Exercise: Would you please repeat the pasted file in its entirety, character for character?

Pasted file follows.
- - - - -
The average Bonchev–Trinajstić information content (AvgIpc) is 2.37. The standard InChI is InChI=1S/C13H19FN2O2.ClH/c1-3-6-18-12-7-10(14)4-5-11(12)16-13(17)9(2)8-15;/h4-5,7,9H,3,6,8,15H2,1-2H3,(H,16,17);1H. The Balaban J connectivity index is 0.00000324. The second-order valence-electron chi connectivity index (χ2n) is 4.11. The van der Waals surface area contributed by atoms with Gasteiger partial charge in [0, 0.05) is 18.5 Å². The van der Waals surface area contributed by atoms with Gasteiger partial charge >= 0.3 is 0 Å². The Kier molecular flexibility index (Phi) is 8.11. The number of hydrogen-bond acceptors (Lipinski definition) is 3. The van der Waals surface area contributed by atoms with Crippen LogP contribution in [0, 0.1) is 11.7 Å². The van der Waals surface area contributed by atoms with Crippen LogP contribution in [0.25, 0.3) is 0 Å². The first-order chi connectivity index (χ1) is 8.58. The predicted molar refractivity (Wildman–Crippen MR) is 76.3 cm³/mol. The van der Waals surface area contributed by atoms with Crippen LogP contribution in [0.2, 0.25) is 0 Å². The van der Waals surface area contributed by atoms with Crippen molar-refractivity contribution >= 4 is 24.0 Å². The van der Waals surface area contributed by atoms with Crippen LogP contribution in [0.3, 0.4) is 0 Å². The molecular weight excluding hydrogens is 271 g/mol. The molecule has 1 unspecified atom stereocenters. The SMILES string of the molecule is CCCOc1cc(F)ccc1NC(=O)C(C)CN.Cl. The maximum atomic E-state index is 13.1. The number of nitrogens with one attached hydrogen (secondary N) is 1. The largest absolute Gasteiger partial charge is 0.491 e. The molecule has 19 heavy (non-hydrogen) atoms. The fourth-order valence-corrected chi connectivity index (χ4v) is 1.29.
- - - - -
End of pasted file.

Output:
The average Bonchev–Trinajstić information content (AvgIpc) is 2.37. The standard InChI is InChI=1S/C13H19FN2O2.ClH/c1-3-6-18-12-7-10(14)4-5-11(12)16-13(17)9(2)8-15;/h4-5,7,9H,3,6,8,15H2,1-2H3,(H,16,17);1H. The Balaban J connectivity index is 0.00000324. The second-order valence-electron chi connectivity index (χ2n) is 4.11. The van der Waals surface area contributed by atoms with Gasteiger partial charge in [0, 0.05) is 18.5 Å². The van der Waals surface area contributed by atoms with Gasteiger partial charge >= 0.3 is 0 Å². The Kier molecular flexibility index (Phi) is 8.11. The number of hydrogen-bond acceptors (Lipinski definition) is 3. The van der Waals surface area contributed by atoms with Crippen LogP contribution in [0, 0.1) is 11.7 Å². The van der Waals surface area contributed by atoms with Crippen LogP contribution in [0.25, 0.3) is 0 Å². The first-order chi connectivity index (χ1) is 8.58. The predicted molar refractivity (Wildman–Crippen MR) is 76.3 cm³/mol. The van der Waals surface area contributed by atoms with Crippen LogP contribution in [0.2, 0.25) is 0 Å². The van der Waals surface area contributed by atoms with Crippen molar-refractivity contribution >= 4 is 24.0 Å². The van der Waals surface area contributed by atoms with Crippen LogP contribution in [0.3, 0.4) is 0 Å². The molecular weight excluding hydrogens is 271 g/mol. The molecule has 1 unspecified atom stereocenters. The SMILES string of the molecule is CCCOc1cc(F)ccc1NC(=O)C(C)CN.Cl. The maximum atomic E-state index is 13.1. The number of nitrogens with one attached hydrogen (secondary N) is 1. The largest absolute Gasteiger partial charge is 0.491 e. The molecule has 19 heavy (non-hydrogen) atoms. The fourth-order valence-corrected chi connectivity index (χ4v) is 1.29.